Zebrafish (Danio rerio) as a model organism for investigating endocrine disruption

Segner, Helmut (2009). Zebrafish (Danio rerio) as a model organism for investigating endocrine disruption. Comparative biochemistry and physiology. Part C - toxicology and pharmacology, 149(2), pp. 187-195. New York, N.Y.: Elsevier 10.1016/j.cbpc.2008.10.099

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Endocrine-disrupting compounds (EDCs) are widespread in the aquatic environment and can cause alterations in development, physiological homeostasis and health of vertebrates. Zebrafish, Danio rerio, has been suggested as a model species to identify targets as well as modes of EDC action. In fact, zebrafish has been found useful in EDC screening, in EDC effects assessment and in studying targets and mechanisms of EDC action. Since many of the environmental EDCs interfere with the sex steroid system of vertebrates, most EDC studies with zebrafish addressed disruption of sexual differentiation and reproduction. However, other targets of EDCs action must not be overlooked. For using a species as a toxicological model, a good knowledge of the biological traits of this species is a pre-requisite for the rational design of test protocols and endpoints as well as for the interpretation and extrapolation of the toxicological findings. Due to the genomic resources available for zebrafish and the long experience with zebrafish in toxicity testing, it is easily possible to establish molecular endpoints for EDC effects assessment. Additionally, the zebrafish model offers a number of technical advantages including ease and cost of maintenance, rapid development, high fecundity, optical transparency of embryos supporting phenotypic screening, existence of many mutant strains, or amenability for both forward and reverse genetics. To date, the zebrafish has been mainly used to identify molecular targets of EDC action and to determine effect thresholds, while the potential of this model species to study immediate and delayed physiological consequences of molecular interactions has been instrumentalized only partly. One factor that may limit the exploitation of this potential is the still rather fragmentary knowledge of basic biological and endocrine traits of zebrafish. Information on species-specific features in endocrine processes and biological properties, however, need to be considered in establishing EDC test protocols using zebrafish, in extrapolating findings from zebrafish to other vertebrate species, and in understanding how EDC-induced gene expression changes translate into disease.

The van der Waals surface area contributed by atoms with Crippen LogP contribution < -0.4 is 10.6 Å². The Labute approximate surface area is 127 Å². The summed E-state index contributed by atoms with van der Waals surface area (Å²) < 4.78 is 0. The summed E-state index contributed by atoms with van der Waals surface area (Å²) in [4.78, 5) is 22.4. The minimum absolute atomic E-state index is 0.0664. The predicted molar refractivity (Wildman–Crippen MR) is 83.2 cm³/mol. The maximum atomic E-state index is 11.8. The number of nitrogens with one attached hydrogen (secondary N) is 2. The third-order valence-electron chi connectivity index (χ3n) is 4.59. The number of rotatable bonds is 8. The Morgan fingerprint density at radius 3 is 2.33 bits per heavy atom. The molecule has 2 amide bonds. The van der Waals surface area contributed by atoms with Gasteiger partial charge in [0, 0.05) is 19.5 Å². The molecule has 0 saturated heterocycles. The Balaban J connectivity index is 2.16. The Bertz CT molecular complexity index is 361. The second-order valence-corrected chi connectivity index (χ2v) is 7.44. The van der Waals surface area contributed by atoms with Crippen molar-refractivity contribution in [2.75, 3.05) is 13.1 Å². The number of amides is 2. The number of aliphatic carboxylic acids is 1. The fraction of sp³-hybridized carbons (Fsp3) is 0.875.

Item Type:

Journal Article (Original Article)


05 Veterinary Medicine > Department of Infectious Diseases and Pathobiology (DIP) > Center for Fish and Wildlife Health (FIWI)

UniBE Contributor:

Segner, Helmut


600 Technology > 630 Agriculture








Factscience Import

Date Deposited:

04 Oct 2013 15:25

Last Modified:

07 Aug 2014 07:56

Publisher DOI:


Web of Science ID:



https://boris.unibe.ch/id/eprint/38357 (FactScience: 221211)

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